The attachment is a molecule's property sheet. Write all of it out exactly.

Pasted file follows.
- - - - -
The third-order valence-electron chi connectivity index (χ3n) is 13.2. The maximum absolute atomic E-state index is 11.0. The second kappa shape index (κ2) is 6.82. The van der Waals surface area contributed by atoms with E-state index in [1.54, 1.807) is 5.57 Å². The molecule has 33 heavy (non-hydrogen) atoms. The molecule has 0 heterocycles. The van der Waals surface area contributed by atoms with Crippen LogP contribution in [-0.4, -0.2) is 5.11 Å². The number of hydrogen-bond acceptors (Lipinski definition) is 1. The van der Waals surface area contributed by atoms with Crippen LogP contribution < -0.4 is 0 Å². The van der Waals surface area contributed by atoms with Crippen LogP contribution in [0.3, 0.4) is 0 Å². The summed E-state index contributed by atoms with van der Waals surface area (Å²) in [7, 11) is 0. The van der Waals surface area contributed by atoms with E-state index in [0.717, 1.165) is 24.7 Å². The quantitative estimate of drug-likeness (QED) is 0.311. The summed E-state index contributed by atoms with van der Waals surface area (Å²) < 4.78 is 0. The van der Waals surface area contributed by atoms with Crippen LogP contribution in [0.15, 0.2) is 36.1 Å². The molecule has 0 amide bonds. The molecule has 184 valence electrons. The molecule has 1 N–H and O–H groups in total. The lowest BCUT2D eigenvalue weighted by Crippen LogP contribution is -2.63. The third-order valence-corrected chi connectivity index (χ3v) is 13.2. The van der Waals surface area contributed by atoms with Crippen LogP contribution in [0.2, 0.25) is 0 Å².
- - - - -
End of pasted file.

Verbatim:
The third-order valence-electron chi connectivity index (χ3n) is 13.2. The maximum absolute atomic E-state index is 11.0. The second kappa shape index (κ2) is 6.82. The van der Waals surface area contributed by atoms with E-state index in [1.54, 1.807) is 5.57 Å². The molecule has 33 heavy (non-hydrogen) atoms. The molecule has 0 heterocycles. The van der Waals surface area contributed by atoms with Crippen LogP contribution in [-0.4, -0.2) is 5.11 Å². The number of hydrogen-bond acceptors (Lipinski definition) is 1. The van der Waals surface area contributed by atoms with Crippen LogP contribution < -0.4 is 0 Å². The van der Waals surface area contributed by atoms with Crippen LogP contribution in [0.3, 0.4) is 0 Å². The summed E-state index contributed by atoms with van der Waals surface area (Å²) in [7, 11) is 0. The van der Waals surface area contributed by atoms with E-state index in [0.717, 1.165) is 24.7 Å². The quantitative estimate of drug-likeness (QED) is 0.311. The summed E-state index contributed by atoms with van der Waals surface area (Å²) < 4.78 is 0. The van der Waals surface area contributed by atoms with Crippen LogP contribution in [0.15, 0.2) is 36.1 Å². The molecule has 0 amide bonds. The molecule has 184 valence electrons. The molecule has 1 N–H and O–H groups in total. The lowest BCUT2D eigenvalue weighted by Crippen LogP contribution is -2.63. The third-order valence-corrected chi connectivity index (χ3v) is 13.2. The van der Waals surface area contributed by atoms with Crippen LogP contribution in [0.2, 0.25) is 0 Å².